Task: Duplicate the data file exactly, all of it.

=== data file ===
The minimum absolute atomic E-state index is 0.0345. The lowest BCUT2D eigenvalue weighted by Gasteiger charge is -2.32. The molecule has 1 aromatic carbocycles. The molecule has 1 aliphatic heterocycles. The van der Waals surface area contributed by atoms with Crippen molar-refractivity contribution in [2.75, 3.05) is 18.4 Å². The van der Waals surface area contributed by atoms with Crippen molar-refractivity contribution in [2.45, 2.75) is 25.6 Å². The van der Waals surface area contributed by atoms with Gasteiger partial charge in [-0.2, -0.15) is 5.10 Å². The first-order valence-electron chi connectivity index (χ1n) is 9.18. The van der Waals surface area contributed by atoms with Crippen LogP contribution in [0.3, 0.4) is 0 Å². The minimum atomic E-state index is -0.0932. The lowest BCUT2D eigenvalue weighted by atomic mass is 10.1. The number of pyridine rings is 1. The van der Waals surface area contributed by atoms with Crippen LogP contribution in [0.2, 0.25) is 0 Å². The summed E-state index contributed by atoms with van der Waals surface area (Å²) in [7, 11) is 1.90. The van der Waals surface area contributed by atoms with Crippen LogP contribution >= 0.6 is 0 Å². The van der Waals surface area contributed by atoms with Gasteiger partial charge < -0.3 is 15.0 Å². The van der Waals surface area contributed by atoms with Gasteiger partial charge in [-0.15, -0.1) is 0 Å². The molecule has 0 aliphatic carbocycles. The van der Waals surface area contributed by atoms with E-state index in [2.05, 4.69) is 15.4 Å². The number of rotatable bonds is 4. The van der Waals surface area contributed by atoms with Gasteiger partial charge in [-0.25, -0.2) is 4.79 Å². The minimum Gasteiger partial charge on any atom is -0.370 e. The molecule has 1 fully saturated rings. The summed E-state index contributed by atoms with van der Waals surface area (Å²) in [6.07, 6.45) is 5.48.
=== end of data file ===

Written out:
The minimum absolute atomic E-state index is 0.0345. The lowest BCUT2D eigenvalue weighted by Gasteiger charge is -2.32. The molecule has 1 aromatic carbocycles. The molecule has 1 aliphatic heterocycles. The van der Waals surface area contributed by atoms with Crippen molar-refractivity contribution in [2.75, 3.05) is 18.4 Å². The van der Waals surface area contributed by atoms with Crippen molar-refractivity contribution in [2.45, 2.75) is 25.6 Å². The van der Waals surface area contributed by atoms with Gasteiger partial charge in [-0.2, -0.15) is 5.10 Å². The first-order valence-electron chi connectivity index (χ1n) is 9.18. The van der Waals surface area contributed by atoms with Crippen LogP contribution in [0.3, 0.4) is 0 Å². The minimum atomic E-state index is -0.0932. The lowest BCUT2D eigenvalue weighted by atomic mass is 10.1. The number of pyridine rings is 1. The van der Waals surface area contributed by atoms with Crippen LogP contribution in [0.2, 0.25) is 0 Å². The summed E-state index contributed by atoms with van der Waals surface area (Å²) in [7, 11) is 1.90. The van der Waals surface area contributed by atoms with Crippen LogP contribution >= 0.6 is 0 Å². The van der Waals surface area contributed by atoms with Gasteiger partial charge < -0.3 is 15.0 Å². The van der Waals surface area contributed by atoms with Gasteiger partial charge in [-0.15, -0.1) is 0 Å². The molecule has 0 aliphatic carbocycles. The van der Waals surface area contributed by atoms with E-state index in [2.05, 4.69) is 15.4 Å². The number of rotatable bonds is 4. The van der Waals surface area contributed by atoms with Gasteiger partial charge in [-0.25, -0.2) is 4.79 Å². The minimum Gasteiger partial charge on any atom is -0.370 e. The molecule has 1 fully saturated rings. The summed E-state index contributed by atoms with van der Waals surface area (Å²) in [6.07, 6.45) is 5.48.